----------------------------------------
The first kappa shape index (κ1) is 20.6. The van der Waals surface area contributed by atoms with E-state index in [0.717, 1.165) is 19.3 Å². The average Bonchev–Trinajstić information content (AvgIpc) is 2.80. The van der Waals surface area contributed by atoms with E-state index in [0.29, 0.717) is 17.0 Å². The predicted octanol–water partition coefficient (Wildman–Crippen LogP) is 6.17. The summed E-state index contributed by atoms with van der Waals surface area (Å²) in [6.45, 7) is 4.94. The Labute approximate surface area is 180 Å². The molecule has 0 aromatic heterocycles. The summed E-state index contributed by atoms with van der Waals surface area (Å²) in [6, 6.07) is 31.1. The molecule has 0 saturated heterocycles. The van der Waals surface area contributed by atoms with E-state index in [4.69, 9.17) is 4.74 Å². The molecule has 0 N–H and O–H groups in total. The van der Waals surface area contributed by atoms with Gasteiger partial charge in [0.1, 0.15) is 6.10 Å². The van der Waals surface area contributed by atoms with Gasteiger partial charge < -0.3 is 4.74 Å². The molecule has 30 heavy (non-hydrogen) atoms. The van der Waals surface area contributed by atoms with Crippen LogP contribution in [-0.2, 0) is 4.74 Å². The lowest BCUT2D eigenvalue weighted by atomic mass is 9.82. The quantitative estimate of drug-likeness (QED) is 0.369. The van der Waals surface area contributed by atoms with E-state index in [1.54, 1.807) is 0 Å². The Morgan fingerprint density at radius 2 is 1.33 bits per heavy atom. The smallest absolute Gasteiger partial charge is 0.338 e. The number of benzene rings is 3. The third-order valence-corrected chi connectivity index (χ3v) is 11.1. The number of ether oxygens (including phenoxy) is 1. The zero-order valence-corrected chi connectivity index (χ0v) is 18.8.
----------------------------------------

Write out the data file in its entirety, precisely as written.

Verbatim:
The first kappa shape index (κ1) is 20.6. The van der Waals surface area contributed by atoms with E-state index in [0.717, 1.165) is 19.3 Å². The average Bonchev–Trinajstić information content (AvgIpc) is 2.80. The van der Waals surface area contributed by atoms with E-state index in [0.29, 0.717) is 17.0 Å². The predicted octanol–water partition coefficient (Wildman–Crippen LogP) is 6.17. The summed E-state index contributed by atoms with van der Waals surface area (Å²) in [6.45, 7) is 4.94. The Labute approximate surface area is 180 Å². The molecule has 0 aromatic heterocycles. The summed E-state index contributed by atoms with van der Waals surface area (Å²) in [6, 6.07) is 31.1. The molecule has 0 saturated heterocycles. The van der Waals surface area contributed by atoms with E-state index in [4.69, 9.17) is 4.74 Å². The molecule has 0 N–H and O–H groups in total. The van der Waals surface area contributed by atoms with Gasteiger partial charge in [0.1, 0.15) is 6.10 Å². The van der Waals surface area contributed by atoms with Gasteiger partial charge < -0.3 is 4.74 Å². The molecule has 30 heavy (non-hydrogen) atoms. The van der Waals surface area contributed by atoms with Crippen LogP contribution in [-0.2, 0) is 4.74 Å². The lowest BCUT2D eigenvalue weighted by atomic mass is 9.82. The quantitative estimate of drug-likeness (QED) is 0.369. The van der Waals surface area contributed by atoms with E-state index in [1.54, 1.807) is 0 Å². The Morgan fingerprint density at radius 2 is 1.33 bits per heavy atom. The smallest absolute Gasteiger partial charge is 0.338 e. The number of benzene rings is 3. The third-order valence-corrected chi connectivity index (χ3v) is 11.1. The number of ether oxygens (including phenoxy) is 1. The zero-order valence-corrected chi connectivity index (χ0v) is 18.8.